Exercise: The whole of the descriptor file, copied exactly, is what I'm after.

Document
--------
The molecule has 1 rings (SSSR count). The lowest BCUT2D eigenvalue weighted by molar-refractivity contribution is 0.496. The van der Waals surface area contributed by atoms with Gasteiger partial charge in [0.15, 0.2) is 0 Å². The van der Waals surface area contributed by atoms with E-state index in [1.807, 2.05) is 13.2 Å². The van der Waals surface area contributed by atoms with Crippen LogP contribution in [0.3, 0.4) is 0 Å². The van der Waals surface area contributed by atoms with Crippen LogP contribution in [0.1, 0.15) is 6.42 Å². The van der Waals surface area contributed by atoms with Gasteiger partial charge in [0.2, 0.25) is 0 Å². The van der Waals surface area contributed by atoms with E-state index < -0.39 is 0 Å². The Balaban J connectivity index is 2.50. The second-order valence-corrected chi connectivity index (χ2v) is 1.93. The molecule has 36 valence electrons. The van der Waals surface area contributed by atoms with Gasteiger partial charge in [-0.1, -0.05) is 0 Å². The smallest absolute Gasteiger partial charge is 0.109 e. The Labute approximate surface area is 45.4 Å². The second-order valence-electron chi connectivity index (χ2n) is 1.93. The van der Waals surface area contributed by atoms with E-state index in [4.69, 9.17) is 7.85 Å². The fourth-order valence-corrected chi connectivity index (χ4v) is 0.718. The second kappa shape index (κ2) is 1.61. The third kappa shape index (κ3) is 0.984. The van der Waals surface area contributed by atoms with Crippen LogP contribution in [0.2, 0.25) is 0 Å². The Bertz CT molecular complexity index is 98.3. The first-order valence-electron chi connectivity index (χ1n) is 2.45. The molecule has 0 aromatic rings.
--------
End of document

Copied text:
The molecule has 1 rings (SSSR count). The lowest BCUT2D eigenvalue weighted by molar-refractivity contribution is 0.496. The van der Waals surface area contributed by atoms with Gasteiger partial charge in [0.15, 0.2) is 0 Å². The van der Waals surface area contributed by atoms with E-state index in [1.807, 2.05) is 13.2 Å². The van der Waals surface area contributed by atoms with Crippen LogP contribution in [0.3, 0.4) is 0 Å². The van der Waals surface area contributed by atoms with Crippen LogP contribution in [0.1, 0.15) is 6.42 Å². The van der Waals surface area contributed by atoms with Gasteiger partial charge in [0.2, 0.25) is 0 Å². The van der Waals surface area contributed by atoms with E-state index < -0.39 is 0 Å². The Balaban J connectivity index is 2.50. The second-order valence-corrected chi connectivity index (χ2v) is 1.93. The molecule has 36 valence electrons. The van der Waals surface area contributed by atoms with Gasteiger partial charge in [-0.1, -0.05) is 0 Å². The smallest absolute Gasteiger partial charge is 0.109 e. The Labute approximate surface area is 45.4 Å². The second-order valence-electron chi connectivity index (χ2n) is 1.93. The van der Waals surface area contributed by atoms with E-state index in [4.69, 9.17) is 7.85 Å². The fourth-order valence-corrected chi connectivity index (χ4v) is 0.718. The second kappa shape index (κ2) is 1.61. The third kappa shape index (κ3) is 0.984. The van der Waals surface area contributed by atoms with Crippen LogP contribution in [0.2, 0.25) is 0 Å². The Bertz CT molecular complexity index is 98.3. The first-order valence-electron chi connectivity index (χ1n) is 2.45. The molecule has 0 aromatic rings.